',!,plll i and Trading Company Ltd.' The letter
then proceeded to set out what the loan would
be utilised for. We find it difficult to reconcile
Dr. Maja's evidence as shown in his letter to
the Finance Corporation dated January, 1960
and that dated 12th July, 1960 for whereas he
stated in the first letter that he had already pur-
chased four Trawlers, in his letter of the 12th
July, 1960, he was asking for loan to finance the
purchase of the four Trawlers. 7
On the 8th October, 1960, Dr. Maja wrote
again to the Finance Corporation and said:
'The loan required is now reduced to
120,000 due to settlement of some outstand-
ing accounts and credit facilities offered for a
Fish Mill Plant.'
Faced with so many changes in the require-
ments of the Nigerian Fishing Company for loan
assistance from the Finance Corporation, we
are surprised that the Corporation did not con-
2 Exhibit AM. 6
SDay 40, p. 27-Exhibit BOA. 152
4 Day 30, p. 98-Exhibit AM. 9
Day 30, p. 99
3 Day 40, pp. 24 and 28. Day 48, pp. 58-60. Day 49, p. 68
7Exhibits AM. 9 and AM. 10
s Exhibit AM. 12


sider the necessity for a thorough financial and
technical investigation to be carried out into
the project. One is therefore tempted to con-
clude that the political influence of the two
partners in the venture, both of whom are pro-
minent members of the Action Group, would
appear to have prevailed on the Chairman and
Senior Officials of the Corporation. In fact Aina
admitted this under cross-examination. 9 The
Ministry of Trade and Industry did not in fact
give its approval to the Corporation's decision,
at its meeting of the 29th September, 1959, to
make a loan of 150,000 because in the opinion
of the Ministry complete investigation had not
been carried out. 10
In March, 1961, the Senior Accountant of the
Finance Corporation, Egunjobi, who also testi-
fied before us, carried out financial investigation
into the Nigerian Fishing Company and made
the following recommendations:
1. 'The company is in dire need of working
capital and additional fund for fixed
assets. Therefore the following steps must
be taken :
(a) Provision of Working Capital of not
less than 30,000.
(b) Additional fund up to 80,000 for
fixed assets, e.g. trawlers etc. in order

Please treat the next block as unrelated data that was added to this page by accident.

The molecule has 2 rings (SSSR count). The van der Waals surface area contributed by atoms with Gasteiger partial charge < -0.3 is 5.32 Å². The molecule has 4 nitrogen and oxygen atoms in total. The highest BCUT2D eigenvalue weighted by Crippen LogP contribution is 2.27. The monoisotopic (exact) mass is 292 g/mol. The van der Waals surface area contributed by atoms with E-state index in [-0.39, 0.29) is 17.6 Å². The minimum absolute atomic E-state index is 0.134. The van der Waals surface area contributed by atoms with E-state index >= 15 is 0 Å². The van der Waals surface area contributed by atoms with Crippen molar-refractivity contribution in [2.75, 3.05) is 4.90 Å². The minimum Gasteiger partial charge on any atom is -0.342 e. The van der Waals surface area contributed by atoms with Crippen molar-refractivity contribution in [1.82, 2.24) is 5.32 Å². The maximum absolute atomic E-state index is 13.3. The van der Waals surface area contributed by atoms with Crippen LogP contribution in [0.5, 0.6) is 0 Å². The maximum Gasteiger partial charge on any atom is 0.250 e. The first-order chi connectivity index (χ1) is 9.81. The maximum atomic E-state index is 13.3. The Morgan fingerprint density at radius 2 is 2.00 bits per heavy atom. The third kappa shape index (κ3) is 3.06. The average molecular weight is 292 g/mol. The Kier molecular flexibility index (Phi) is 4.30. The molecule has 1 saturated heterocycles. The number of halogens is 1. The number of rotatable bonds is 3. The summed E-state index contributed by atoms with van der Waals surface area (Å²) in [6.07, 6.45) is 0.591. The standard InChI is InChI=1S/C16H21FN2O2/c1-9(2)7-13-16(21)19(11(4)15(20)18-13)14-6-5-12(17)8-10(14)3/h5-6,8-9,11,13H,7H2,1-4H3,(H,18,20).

to meet the competition and extend
the inland markets.
Unless the loan is applied to meet the above
urgent needs the company may not be able
to repay working under the present condi-
tions.' "
From these recommendations it became obvious
that the Nigerian Fishing Company required
not 120,000, as requested by Dr. Maja, but
230,000.
The circumstances in which the 120,000
loan was paid out to the firm call for some brief
comments in that no attention would appear to
have been paid to the serious recommendations
contained in the Senior Accountant's Report.
(Exhibit AM.15). The payment of the cheque
also showed a departure from Corporation pro-
cedure under which cheques should be issued
to loan recipient's suppliers of equipment and
machinery or to the financial institution con-
cerned where an existing loan or bank overdraft
was being retired. The cheque for 120,000 was
issued in the name of Nigerian Shipping and
Trading Co. Ltd. which was not the company
that applied for the loan. We are satisfied, how-
ever, that the issue of the cheque in a wrong
name was a genuine mistake on the part of the
Corporation's Accounts Section. Dr. Maja's
evidence was to the effect that the Nigerian
Shipping and Trading Company Limited and the
Nigerian Fishing Company were owned by
Chief Shonowo and himself. 1 Chief Babalola
said that he only agreed to the payment of the
loan to the applicant because the Premier pro-
mised that additional funds would be made
available to the Corporation within four days
but this promise was never redeemed. "
Dr. Maja in his evidence admitted that the
business of the Nigerian Fishing Company was
virtually at a standstill and that the Finance